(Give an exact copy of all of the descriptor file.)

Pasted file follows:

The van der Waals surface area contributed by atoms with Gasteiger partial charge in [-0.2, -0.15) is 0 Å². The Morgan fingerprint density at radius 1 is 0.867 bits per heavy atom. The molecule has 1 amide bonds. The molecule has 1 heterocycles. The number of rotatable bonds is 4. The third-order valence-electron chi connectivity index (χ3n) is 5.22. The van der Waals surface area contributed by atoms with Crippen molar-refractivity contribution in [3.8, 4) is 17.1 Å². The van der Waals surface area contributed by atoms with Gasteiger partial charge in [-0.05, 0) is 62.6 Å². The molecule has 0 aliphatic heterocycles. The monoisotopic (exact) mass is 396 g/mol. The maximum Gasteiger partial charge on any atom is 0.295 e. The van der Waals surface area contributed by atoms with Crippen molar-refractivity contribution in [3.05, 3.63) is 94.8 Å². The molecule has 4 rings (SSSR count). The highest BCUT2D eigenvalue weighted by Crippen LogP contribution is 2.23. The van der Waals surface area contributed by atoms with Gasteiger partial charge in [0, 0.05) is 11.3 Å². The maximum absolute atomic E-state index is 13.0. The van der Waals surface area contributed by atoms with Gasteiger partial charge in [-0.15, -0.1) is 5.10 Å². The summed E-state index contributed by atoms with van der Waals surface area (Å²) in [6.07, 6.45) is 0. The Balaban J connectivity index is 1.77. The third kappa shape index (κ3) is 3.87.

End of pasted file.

The van der Waals surface area contributed by atoms with Gasteiger partial charge in [-0.2, -0.15) is 0 Å². The Morgan fingerprint density at radius 1 is 0.867 bits per heavy atom. The molecule has 1 amide bonds. The molecule has 1 heterocycles. The number of rotatable bonds is 4. The third-order valence-electron chi connectivity index (χ3n) is 5.22. The van der Waals surface area contributed by atoms with Crippen molar-refractivity contribution in [3.8, 4) is 17.1 Å². The van der Waals surface area contributed by atoms with Gasteiger partial charge in [-0.05, 0) is 62.6 Å². The molecule has 0 aliphatic heterocycles. The monoisotopic (exact) mass is 396 g/mol. The maximum Gasteiger partial charge on any atom is 0.295 e. The van der Waals surface area contributed by atoms with Crippen molar-refractivity contribution in [3.05, 3.63) is 94.8 Å². The molecule has 4 rings (SSSR count). The highest BCUT2D eigenvalue weighted by Crippen LogP contribution is 2.23. The van der Waals surface area contributed by atoms with Gasteiger partial charge in [0, 0.05) is 11.3 Å². The maximum absolute atomic E-state index is 13.0. The van der Waals surface area contributed by atoms with Gasteiger partial charge in [-0.15, -0.1) is 5.10 Å². The summed E-state index contributed by atoms with van der Waals surface area (Å²) in [6.07, 6.45) is 0. The Balaban J connectivity index is 1.77. The third kappa shape index (κ3) is 3.87.